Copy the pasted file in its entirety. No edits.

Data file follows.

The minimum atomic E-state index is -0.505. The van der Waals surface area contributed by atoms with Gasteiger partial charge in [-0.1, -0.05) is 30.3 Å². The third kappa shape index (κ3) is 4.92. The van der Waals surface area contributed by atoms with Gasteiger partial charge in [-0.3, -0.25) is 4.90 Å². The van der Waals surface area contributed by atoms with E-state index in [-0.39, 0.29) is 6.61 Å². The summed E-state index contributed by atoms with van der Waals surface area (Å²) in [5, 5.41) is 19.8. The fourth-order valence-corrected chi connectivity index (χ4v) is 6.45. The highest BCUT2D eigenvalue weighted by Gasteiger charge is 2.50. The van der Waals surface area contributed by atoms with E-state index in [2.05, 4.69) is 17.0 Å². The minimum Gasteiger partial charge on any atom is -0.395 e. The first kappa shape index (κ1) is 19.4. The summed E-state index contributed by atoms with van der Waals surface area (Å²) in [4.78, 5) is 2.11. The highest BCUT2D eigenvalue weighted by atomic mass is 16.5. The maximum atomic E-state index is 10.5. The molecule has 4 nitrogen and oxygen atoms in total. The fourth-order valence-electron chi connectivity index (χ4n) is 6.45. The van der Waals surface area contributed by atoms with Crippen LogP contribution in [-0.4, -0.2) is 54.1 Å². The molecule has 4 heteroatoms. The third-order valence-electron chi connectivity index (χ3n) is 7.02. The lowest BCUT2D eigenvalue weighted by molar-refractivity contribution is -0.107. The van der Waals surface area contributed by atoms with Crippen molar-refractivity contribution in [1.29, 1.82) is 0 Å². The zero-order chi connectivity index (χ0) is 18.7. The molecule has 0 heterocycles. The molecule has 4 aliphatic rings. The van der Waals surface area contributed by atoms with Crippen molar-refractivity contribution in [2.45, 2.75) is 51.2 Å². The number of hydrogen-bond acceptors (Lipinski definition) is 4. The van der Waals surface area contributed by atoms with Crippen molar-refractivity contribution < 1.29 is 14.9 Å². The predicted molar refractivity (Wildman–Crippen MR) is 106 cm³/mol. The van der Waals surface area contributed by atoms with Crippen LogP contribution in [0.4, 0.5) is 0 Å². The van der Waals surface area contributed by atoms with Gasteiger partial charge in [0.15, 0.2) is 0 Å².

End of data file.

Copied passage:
The minimum atomic E-state index is -0.505. The van der Waals surface area contributed by atoms with Gasteiger partial charge in [-0.1, -0.05) is 30.3 Å². The third kappa shape index (κ3) is 4.92. The van der Waals surface area contributed by atoms with Gasteiger partial charge in [-0.3, -0.25) is 4.90 Å². The van der Waals surface area contributed by atoms with E-state index in [-0.39, 0.29) is 6.61 Å². The summed E-state index contributed by atoms with van der Waals surface area (Å²) in [5, 5.41) is 19.8. The fourth-order valence-corrected chi connectivity index (χ4v) is 6.45. The highest BCUT2D eigenvalue weighted by Gasteiger charge is 2.50. The van der Waals surface area contributed by atoms with E-state index in [2.05, 4.69) is 17.0 Å². The minimum Gasteiger partial charge on any atom is -0.395 e. The first kappa shape index (κ1) is 19.4. The summed E-state index contributed by atoms with van der Waals surface area (Å²) in [4.78, 5) is 2.11. The highest BCUT2D eigenvalue weighted by atomic mass is 16.5. The maximum atomic E-state index is 10.5. The molecule has 4 nitrogen and oxygen atoms in total. The fourth-order valence-electron chi connectivity index (χ4n) is 6.45. The van der Waals surface area contributed by atoms with Crippen LogP contribution in [-0.4, -0.2) is 54.1 Å². The molecule has 4 heteroatoms. The third-order valence-electron chi connectivity index (χ3n) is 7.02. The lowest BCUT2D eigenvalue weighted by molar-refractivity contribution is -0.107. The van der Waals surface area contributed by atoms with Crippen molar-refractivity contribution in [1.29, 1.82) is 0 Å². The zero-order chi connectivity index (χ0) is 18.7. The molecule has 0 heterocycles. The molecule has 4 aliphatic rings. The van der Waals surface area contributed by atoms with Crippen molar-refractivity contribution in [2.45, 2.75) is 51.2 Å². The number of hydrogen-bond acceptors (Lipinski definition) is 4. The van der Waals surface area contributed by atoms with Crippen molar-refractivity contribution < 1.29 is 14.9 Å². The predicted molar refractivity (Wildman–Crippen MR) is 106 cm³/mol. The van der Waals surface area contributed by atoms with Crippen LogP contribution in [0.4, 0.5) is 0 Å². The van der Waals surface area contributed by atoms with Gasteiger partial charge in [0.15, 0.2) is 0 Å².